“I have a dream today.”
Martin Luther King Jr. repeated those dramatic words in his pivotal speech about civil rights. People remembered it. And responded. But the speech wouldn’t have had the same impact if King had repeated, “There are some things that I think we need to work on to improve this country with regard to racial issues.”
People don’t respond to bland words. Improving your word choice will make your documents clearer and more effective. Four easy steps:
1. Eliminate bland words
Use strong words to punch up a sentence:
This proposal is very important to our company’s success.
This proposal is crucial (or vital) to our company’s success.
The controller looked into the discrepancy between the two financial reports.
The controller investigated the discrepancy between the two financial reports.
A thesaurus can pull you out of a rut. Just make sure the new word is an improvement, not change for the sake of change. Reading business magazines and other documents written with a smooth, intelligent style will also improve your word choice.
2. Be specific
Specific words create specific images that keep readers interested.
Look at the following memo:
The D.B. Company, which in the past has purchased many shipments of our products, had not paid on its invoices for a long time. As a result, I ordered that all remaining orders to the company be cancelled as of July 1. However, an executive from the company called to complain about the cancellation, offering an excuse about the unpaid invoices. She also said that a glitch in our software had caused an error in the date of one invoice. Because D.B. has been a good customer, we worked out a new agreement with the company. We also hired someone to debug our invoice computer.
The memo is free from grammar errors. It’s not wordy. It’s just dull. Specific details would liven up the memo and make the writer look more capable:
The D.B. Company, which has purchased 100 shipments of our hammers and nails in the past two years, had not paid on its invoices for four months. As a result, I ordered that all remaining orders to the company be cancelled as of July 1. However, Susan McGraw, D.B.’s vice president, called to complain about the cancellation. She said one of the invoices had not been paid on time because of a seasonal cash flow problem that has since been overcome. In addition, she said that a glitch in our software had caused an error in the date of another invoice, making it seem as though the invoice was already 30 days old before D.B. even received it. Because D.B. has been a good customer, we worked out a new agreement that would allow the company a 90-day payment window in the spring, when D.B. ships out most of its products and is waiting for customer payments. We also hired a computer specialist from CompFinancial to debug our invoice computer.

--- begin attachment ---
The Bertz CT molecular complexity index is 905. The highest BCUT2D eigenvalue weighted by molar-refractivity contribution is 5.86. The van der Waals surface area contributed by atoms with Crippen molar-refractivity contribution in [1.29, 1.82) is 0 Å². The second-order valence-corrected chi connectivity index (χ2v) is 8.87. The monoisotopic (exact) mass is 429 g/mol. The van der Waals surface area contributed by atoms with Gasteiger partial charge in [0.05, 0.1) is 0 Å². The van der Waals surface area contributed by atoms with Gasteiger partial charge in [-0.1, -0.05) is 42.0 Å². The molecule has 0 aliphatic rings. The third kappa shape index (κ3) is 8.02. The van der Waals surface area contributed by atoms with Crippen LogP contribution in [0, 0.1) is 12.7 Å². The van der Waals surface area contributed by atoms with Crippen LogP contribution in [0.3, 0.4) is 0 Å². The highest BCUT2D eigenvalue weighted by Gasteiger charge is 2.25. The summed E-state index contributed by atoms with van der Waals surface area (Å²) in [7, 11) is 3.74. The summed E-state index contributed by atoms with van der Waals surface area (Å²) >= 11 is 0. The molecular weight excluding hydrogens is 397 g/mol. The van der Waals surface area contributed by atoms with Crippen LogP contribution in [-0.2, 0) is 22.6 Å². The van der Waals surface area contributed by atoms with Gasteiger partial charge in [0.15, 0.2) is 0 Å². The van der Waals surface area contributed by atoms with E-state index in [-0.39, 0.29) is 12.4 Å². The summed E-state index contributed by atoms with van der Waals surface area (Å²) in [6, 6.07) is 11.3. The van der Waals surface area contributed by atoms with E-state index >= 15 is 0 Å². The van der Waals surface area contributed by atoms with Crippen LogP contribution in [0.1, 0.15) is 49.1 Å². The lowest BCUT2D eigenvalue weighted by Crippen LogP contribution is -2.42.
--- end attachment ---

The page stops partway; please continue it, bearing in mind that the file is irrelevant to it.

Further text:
3. Eliminate jargon
Jargon is tricky. Using specialized terms from your field can be helpful or harmful. If you’re sending a memo to coworkers, it will save time to use vocabulary they understand, especially if using one jargon word will save you from writing four other words.
But jargon leads to confusion in external documents because people outside a certain field don’t understand it. For example, a person not familiar with hockey might think a hat trick is something a magician does. In a hospital, an MI sounds harmless enough, but it’s doctor jargon for a heart attack. In a courthouse, a prosecutor might say he is going to nol-pros a case. That’s abbreviated jargon for nolle prosequi, which is law jargon meaning “we shall no longer prosecute.” For those of us who get our law education from TV dramas, it means the case was dismissed.
A survey of more than 1,500 people in 2003 discovered that one-third of PC owners did not know the meaning of megahertz even though most computer ads and product information sheets studied during the same time period used the word as if everyone understood it.
Because different sectors of the business world have their own jargon, it’s hard to provide a comprehensive guide on this blog. The bottom line is this: If you’re writing something that will go to customers, the media, or any outside organization or agency, use common words even if it means adding a word or two.
Your goal for any document is to be understood by its audience, even the guy who doesn’t know the meaning of megahertz.
4. Avoid Businessese
Jargon sometimes goes hand in hand with “businessese,” wordy, pretentious writing that is geared more toward making the writer sound smart than toward conveying a clear message. For example, the first sentences in the following examples use terms that sound important but are actually just wordy:
Company executives will conduct a site visit to our department Tuesday.
Company executives will visit (or tour) our department Tuesday.
High production costs can be a causal factor in worker layoffs.
High production costs can cause layoffs.
Sometimes it’s not a matter of adding extra words. Sometimes writers try to use the most elaborate word for any given situation. Here are some examples and their simpler counterparts:
Reside > live
Inform > tell
Request > ask
Initial > first
Initiate > start, begin
Subsequent to > after
Modify > change
Assist > help
Of course, it doesn’t hurt to exercise your verbal skills, so don’t abolish the terms on the list. Using one here and there won’t hurt your writing, but a document stuffed with businessese will sound dull.
Next time: Alphabet soup